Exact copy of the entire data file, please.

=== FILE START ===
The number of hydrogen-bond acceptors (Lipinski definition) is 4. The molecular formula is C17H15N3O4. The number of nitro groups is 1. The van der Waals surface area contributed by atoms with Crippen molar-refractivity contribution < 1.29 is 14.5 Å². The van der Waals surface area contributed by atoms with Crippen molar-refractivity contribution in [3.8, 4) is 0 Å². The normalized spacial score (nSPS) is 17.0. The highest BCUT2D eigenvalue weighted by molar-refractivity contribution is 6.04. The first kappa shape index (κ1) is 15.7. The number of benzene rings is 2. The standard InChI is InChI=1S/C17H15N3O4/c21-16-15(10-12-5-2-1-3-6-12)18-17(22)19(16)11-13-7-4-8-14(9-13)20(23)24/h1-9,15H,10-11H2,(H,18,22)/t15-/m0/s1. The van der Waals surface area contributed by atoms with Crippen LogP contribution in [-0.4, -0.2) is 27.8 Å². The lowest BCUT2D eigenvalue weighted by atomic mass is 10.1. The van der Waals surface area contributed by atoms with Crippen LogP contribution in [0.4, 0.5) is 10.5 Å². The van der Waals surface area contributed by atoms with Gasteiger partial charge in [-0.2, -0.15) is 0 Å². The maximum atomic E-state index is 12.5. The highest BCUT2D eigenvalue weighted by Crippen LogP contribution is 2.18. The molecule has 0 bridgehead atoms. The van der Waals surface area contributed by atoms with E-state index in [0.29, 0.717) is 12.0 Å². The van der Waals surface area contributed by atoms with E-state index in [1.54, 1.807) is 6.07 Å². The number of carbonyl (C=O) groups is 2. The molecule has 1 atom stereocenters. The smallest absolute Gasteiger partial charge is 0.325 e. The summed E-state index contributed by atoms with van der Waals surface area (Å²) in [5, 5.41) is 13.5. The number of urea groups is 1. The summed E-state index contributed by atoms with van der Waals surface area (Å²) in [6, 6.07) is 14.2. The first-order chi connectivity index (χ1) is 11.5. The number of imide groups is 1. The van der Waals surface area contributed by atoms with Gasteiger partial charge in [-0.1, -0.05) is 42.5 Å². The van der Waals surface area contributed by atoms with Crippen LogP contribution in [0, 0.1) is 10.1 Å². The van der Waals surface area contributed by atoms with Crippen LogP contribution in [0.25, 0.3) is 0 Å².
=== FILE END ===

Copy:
The number of hydrogen-bond acceptors (Lipinski definition) is 4. The molecular formula is C17H15N3O4. The number of nitro groups is 1. The van der Waals surface area contributed by atoms with Crippen molar-refractivity contribution < 1.29 is 14.5 Å². The van der Waals surface area contributed by atoms with Crippen molar-refractivity contribution in [3.8, 4) is 0 Å². The normalized spacial score (nSPS) is 17.0. The highest BCUT2D eigenvalue weighted by molar-refractivity contribution is 6.04. The first kappa shape index (κ1) is 15.7. The number of benzene rings is 2. The standard InChI is InChI=1S/C17H15N3O4/c21-16-15(10-12-5-2-1-3-6-12)18-17(22)19(16)11-13-7-4-8-14(9-13)20(23)24/h1-9,15H,10-11H2,(H,18,22)/t15-/m0/s1. The van der Waals surface area contributed by atoms with Crippen LogP contribution in [-0.4, -0.2) is 27.8 Å². The lowest BCUT2D eigenvalue weighted by atomic mass is 10.1. The van der Waals surface area contributed by atoms with Crippen LogP contribution in [0.4, 0.5) is 10.5 Å². The van der Waals surface area contributed by atoms with Gasteiger partial charge in [-0.2, -0.15) is 0 Å². The maximum atomic E-state index is 12.5. The highest BCUT2D eigenvalue weighted by Crippen LogP contribution is 2.18. The molecule has 0 bridgehead atoms. The van der Waals surface area contributed by atoms with E-state index in [0.29, 0.717) is 12.0 Å². The van der Waals surface area contributed by atoms with E-state index in [1.54, 1.807) is 6.07 Å². The number of carbonyl (C=O) groups is 2. The molecule has 1 atom stereocenters. The smallest absolute Gasteiger partial charge is 0.325 e. The summed E-state index contributed by atoms with van der Waals surface area (Å²) in [5, 5.41) is 13.5. The number of urea groups is 1. The summed E-state index contributed by atoms with van der Waals surface area (Å²) in [6, 6.07) is 14.2. The first-order chi connectivity index (χ1) is 11.5. The number of imide groups is 1. The van der Waals surface area contributed by atoms with Gasteiger partial charge in [-0.1, -0.05) is 42.5 Å². The van der Waals surface area contributed by atoms with Crippen LogP contribution in [0, 0.1) is 10.1 Å². The van der Waals surface area contributed by atoms with Crippen LogP contribution in [0.25, 0.3) is 0 Å².